Back to news... 18 July 2011 Sending A Parcel To South Africa
The shipping of parcels to South Africa have to meet several requirements very similar to many other countries, but with some important variations. If you need any information then the people to contact are the South African Foreign Trade Organisation (SAFTO), Po Box 782706, Sandton 2146, South Africa, tel no. 011 883 3737. South Africa has a tariff schedule organised on the Harmonised system of numbers which is the International classification scheme for all products, so if you ship regularly you will be familiar with the system.
Probably the first thing to realise is that you often require a permit to import your parcels into South Africa. The permit is required if you are importing things such as used equipment, consumer goods such as foodstuffs, clothing, fabrics, footwear and books, wood, paper, motor and aviation fuel, refined petroleum products and other industrial products and materials imported as original equipment for motor vehicle manufacture. Contact South Africa customs and they will advise on permit requirements and how to get them supplied. You will also need a certificate of origin of the goods to ensure that customs know where the products originated from.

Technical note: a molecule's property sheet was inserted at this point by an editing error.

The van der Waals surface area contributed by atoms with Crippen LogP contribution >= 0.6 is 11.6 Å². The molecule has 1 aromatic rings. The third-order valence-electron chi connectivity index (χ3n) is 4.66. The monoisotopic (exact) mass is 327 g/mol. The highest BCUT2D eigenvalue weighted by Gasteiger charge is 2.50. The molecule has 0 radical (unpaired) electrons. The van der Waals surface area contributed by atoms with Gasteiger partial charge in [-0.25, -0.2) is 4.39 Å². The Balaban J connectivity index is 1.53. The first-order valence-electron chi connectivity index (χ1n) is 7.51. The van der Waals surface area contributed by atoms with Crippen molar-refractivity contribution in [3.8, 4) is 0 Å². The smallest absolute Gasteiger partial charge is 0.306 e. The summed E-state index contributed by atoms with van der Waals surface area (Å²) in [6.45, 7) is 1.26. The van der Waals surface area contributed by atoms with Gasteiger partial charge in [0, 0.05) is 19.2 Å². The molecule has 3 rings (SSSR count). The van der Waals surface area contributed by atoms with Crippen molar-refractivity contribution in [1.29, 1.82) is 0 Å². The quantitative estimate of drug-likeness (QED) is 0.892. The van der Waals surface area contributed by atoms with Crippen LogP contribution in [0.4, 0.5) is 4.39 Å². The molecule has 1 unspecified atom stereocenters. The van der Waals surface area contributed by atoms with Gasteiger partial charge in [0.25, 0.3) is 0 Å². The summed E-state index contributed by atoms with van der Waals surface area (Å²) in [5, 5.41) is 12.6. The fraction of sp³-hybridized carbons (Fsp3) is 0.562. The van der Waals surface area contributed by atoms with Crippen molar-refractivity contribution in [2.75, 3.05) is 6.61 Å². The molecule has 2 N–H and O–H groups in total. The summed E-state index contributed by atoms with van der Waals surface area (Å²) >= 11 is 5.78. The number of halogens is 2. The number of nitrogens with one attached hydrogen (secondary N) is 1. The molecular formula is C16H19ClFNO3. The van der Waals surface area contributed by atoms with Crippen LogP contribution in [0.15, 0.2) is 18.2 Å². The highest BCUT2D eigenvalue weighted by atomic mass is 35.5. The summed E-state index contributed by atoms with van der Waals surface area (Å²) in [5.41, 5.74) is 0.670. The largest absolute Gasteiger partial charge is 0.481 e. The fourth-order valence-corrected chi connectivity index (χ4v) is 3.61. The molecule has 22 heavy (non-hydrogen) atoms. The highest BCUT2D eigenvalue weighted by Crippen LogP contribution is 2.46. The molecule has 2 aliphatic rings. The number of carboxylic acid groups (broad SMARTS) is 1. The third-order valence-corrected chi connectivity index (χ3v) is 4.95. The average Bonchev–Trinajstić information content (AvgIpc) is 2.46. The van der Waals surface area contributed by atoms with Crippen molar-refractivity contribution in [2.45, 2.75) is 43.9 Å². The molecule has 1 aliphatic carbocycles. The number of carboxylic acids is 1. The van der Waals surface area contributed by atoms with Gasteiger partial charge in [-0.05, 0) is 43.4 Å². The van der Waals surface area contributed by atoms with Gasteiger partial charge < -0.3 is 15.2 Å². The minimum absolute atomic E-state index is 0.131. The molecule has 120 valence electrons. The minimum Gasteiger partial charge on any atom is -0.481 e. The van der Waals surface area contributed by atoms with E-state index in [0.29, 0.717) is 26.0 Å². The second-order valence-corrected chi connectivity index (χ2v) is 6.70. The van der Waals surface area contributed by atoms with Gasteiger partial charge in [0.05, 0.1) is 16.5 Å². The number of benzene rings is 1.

South African Customs tariffs range from 0 to 45 % and all duties are assessed on the customs assessment value, which may not be the same as the supplier’s valuation. They also put an import surcharge on certain goods. Basically on agricultural goods the surcharge is 0 %, for computer software, aircraft, vehicles appliances and other similar goods the extra surcharge is 15 %. Luxury goods are very heavily surcharged at a rate of 40 % for such goods as televisions, tape recorders, video machines, antiques and jewellery.
All the normal documents are required such as:
- A commercial invoice, which covers the cost of the goods, charged to the importer and also the cost of the transport onto the ship.
- Bill of Lading
- Insurance documents
- Packing list
At least 3 copies of the invoice should go forward to the importer prior to the goods arriving.
A local agent in South Africa to import the product is not required by law or customs office, but they are highly recommended, they can short circuit a lot of problems and are available to go on site when the goods arrive. There are so many different ways of importing either through an agent or distributor or wholesalers or dealers.